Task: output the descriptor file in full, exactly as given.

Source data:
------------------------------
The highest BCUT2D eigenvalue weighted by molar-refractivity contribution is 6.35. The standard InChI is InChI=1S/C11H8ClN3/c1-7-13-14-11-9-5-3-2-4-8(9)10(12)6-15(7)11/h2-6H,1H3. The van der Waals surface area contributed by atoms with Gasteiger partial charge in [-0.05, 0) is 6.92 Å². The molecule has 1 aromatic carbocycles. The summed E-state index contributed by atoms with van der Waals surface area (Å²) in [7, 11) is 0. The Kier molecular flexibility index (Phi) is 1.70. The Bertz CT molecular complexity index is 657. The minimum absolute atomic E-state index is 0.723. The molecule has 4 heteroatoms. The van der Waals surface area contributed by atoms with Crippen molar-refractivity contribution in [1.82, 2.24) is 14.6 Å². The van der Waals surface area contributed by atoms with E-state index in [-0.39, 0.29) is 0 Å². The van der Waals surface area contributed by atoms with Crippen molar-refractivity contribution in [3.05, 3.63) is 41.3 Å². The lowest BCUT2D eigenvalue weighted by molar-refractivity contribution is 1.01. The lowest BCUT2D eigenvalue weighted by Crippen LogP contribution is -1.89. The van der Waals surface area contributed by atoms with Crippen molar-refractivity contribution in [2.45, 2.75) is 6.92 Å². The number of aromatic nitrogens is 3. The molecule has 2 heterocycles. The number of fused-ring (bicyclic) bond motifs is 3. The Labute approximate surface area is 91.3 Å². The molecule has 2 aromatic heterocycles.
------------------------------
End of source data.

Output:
The highest BCUT2D eigenvalue weighted by molar-refractivity contribution is 6.35. The standard InChI is InChI=1S/C11H8ClN3/c1-7-13-14-11-9-5-3-2-4-8(9)10(12)6-15(7)11/h2-6H,1H3. The van der Waals surface area contributed by atoms with Gasteiger partial charge in [-0.05, 0) is 6.92 Å². The molecule has 1 aromatic carbocycles. The summed E-state index contributed by atoms with van der Waals surface area (Å²) in [7, 11) is 0. The Kier molecular flexibility index (Phi) is 1.70. The Bertz CT molecular complexity index is 657. The minimum absolute atomic E-state index is 0.723. The molecule has 4 heteroatoms. The van der Waals surface area contributed by atoms with Crippen molar-refractivity contribution in [1.82, 2.24) is 14.6 Å². The van der Waals surface area contributed by atoms with E-state index in [-0.39, 0.29) is 0 Å². The van der Waals surface area contributed by atoms with Crippen molar-refractivity contribution in [3.05, 3.63) is 41.3 Å². The lowest BCUT2D eigenvalue weighted by molar-refractivity contribution is 1.01. The lowest BCUT2D eigenvalue weighted by Crippen LogP contribution is -1.89. The van der Waals surface area contributed by atoms with Crippen molar-refractivity contribution in [2.45, 2.75) is 6.92 Å². The number of aromatic nitrogens is 3. The molecule has 2 heterocycles. The number of fused-ring (bicyclic) bond motifs is 3. The Labute approximate surface area is 91.3 Å². The molecule has 2 aromatic heterocycles.